Among the leading programs conferring graduate degrees in geoscience, the Department of Earth and Planetary Sciences at Northwestern University offers students a unique educational experience. While the quality of scholarship favorably compares with the best graduate programs--from which most of the faculty hold their degrees--the size of the combined faculty and graduate student community amounts to a fraction of our sister institutions. With a “think tank” model in mind, the department has worked to build critical faculty mass in two main areas of research: solid-Earth geophysics, highlighting the intersections between plate tectonics, seismology, and mineral physics, and sedimentary geology, focusing on the links between biogeochemistry and climate change. These choices reflect our departmental mission to pursue fundamental, leading edge research that makes important contributions to the most pressing geoscience questions of our day. Currently, much of our effort is directed towards understanding the driving forces of plate tectonics, the structure and composition of the upper mantle and lower crust, the causes and consequences of major earthquakes and tsunamis, the natural and anthropogenic causes of large scale perturbations in Earth’s biogeochemical cycles, and the nature of thresholds and feedbacks within the carbon cycle-climate system linkage.
Our graduate program has long maintained a reputation for producing outstanding geoscientists and is specifically designed to train students for academic careers. As such, it blends an intensive research program with ample opportunities for teaching experience. Yet a portion of our graduates are also consistently successful in finding careers with energy companies or non-academic research labs. The department is currently engaged in construction of a highly innovative analytical facility that will integrate a series of labs into a unique interdisciplinary complex. The lab functions range from cluster computing for seismic tomography, to a high-pressure, high-tempertaure mineral physics and petrology component, to a lab with two isotope ratio mass spectrometers for the study of biogeochemical cycles, to a clean lab with thermal ionization mass spectrometry for research on radiogenic isotopes. Clearly, this is a very exciting time to be studying geoscience at Northwestern University!
Departmental faculty, nationally and internationally respected in their fields, pursue a diverse set of research projects that include active data collection from localities spanning the globe as well as planetary science projects employing NASA data from moons and planets of our solar system. Specific locations of ongoing work include North America, South America, Africa, the Pacific Islands, China and Tibet, the Mediterranean Basin, the planets Mars and Venus, as well as the moons of Jupiter. Faculty members commonly develop new research projects in collaboration with graduate students and have been consistently successful in obtaining external funding for these projects. In addition, the department is able to support graduate student research with endowment funding. EPS enjoys an exceptionally collegial but intellectually rigorous atmosphere, a combination we believe is particularly valuable to students when they first enter the graduate program.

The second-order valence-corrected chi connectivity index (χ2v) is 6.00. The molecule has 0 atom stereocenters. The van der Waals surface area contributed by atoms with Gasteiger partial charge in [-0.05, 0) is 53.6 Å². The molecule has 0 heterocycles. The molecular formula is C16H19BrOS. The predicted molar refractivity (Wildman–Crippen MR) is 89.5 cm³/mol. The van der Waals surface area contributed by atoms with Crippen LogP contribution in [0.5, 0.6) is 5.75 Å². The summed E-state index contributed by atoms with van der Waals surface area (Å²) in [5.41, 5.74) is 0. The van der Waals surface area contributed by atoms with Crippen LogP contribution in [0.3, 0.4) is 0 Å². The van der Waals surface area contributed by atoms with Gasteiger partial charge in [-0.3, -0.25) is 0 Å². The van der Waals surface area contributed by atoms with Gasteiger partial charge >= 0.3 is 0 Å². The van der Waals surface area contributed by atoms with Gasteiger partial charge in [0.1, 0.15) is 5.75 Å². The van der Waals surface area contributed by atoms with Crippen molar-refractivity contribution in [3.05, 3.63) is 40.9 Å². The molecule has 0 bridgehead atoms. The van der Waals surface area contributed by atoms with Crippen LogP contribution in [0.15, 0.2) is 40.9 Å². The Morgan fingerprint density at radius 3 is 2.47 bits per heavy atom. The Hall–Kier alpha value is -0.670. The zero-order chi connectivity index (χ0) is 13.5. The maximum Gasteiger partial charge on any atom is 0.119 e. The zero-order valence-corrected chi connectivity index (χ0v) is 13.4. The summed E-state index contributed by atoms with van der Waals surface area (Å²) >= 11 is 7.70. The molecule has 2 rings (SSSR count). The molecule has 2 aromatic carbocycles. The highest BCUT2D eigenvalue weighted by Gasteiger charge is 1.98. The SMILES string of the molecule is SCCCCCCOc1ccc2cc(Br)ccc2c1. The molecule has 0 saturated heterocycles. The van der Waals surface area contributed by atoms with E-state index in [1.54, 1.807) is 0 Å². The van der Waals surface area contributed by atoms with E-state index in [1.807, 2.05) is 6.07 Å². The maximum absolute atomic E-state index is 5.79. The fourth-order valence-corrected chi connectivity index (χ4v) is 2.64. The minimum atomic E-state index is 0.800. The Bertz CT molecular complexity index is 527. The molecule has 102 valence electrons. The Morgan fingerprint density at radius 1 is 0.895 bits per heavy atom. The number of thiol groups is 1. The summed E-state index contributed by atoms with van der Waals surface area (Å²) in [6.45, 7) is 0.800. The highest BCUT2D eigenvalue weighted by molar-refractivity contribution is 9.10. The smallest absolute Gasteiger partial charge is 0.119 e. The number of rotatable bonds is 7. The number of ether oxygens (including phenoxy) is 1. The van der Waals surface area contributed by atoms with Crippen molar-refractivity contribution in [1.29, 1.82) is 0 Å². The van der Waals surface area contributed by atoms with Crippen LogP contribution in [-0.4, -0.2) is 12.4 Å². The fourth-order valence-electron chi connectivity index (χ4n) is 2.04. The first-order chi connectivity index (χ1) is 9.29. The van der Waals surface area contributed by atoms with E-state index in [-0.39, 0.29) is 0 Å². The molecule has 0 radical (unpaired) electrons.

Shortly after settling in their Locy Hall offices, first-year students pick two research projects to develop. Because the department maintains a student-faculty ratio that facilitates individual contact between students and professors (faculty are accessible in academic and social settings fostered by the department), students can easily consult with each faculty member before deciding upon a research path. As students pursue their research, individual contact with professors continues. Each project is supervised by a single faculty member, and students must select a different advisor for each topic. This requirement was formulated to help students build strong working relationships with multiple faculty members, thus broadening their intellectual foundations and providing them with potentially strong references for fellowship competitions, internships and jobs. Generally, one of these projects evolves into a dissertation theme, although students sometimes pursue topics entirely unrelated to their first-year projects. In either case, by gaining exposure to advanced research methods while working closely with faculty advisors, first-year students rapidly develop the scientific and analytical skills necessary to produce conference papers, publications, and dissertations of scholarly significance—a fact underscored by the frequency with which our graduate students publish their work, win outstanding paper awards, and garner external fellowships and grants. The first year is not, of course, limited to work on research projects, but also includes courses, discussion groups, and weekly seminars. In most cases, teaching experience is deferred until the second year of graduate study to allow new students sufficient time to focus on their research projects. The curriculum includes a series of courses designed to enhance research skills, analytical writing, and scientific literacy in the selected subdiscipline. Classes include seminars requiring literature searches and classroom discussion, geo-applied computer programming, and independent study. All students attend weekly seminars presented by visiting scholars, who also discuss their work with interested students in individual meetings or social functions hosted by the Department. This provides students with excellent educational and networking opportunities. Many first-year students also participate in research discussion groups, which focus on research presentations by group members. Following the first year, all graduate students receive substantial teaching experience as part of their degree program and thereby learn how to transform creative research into effective pedagogy.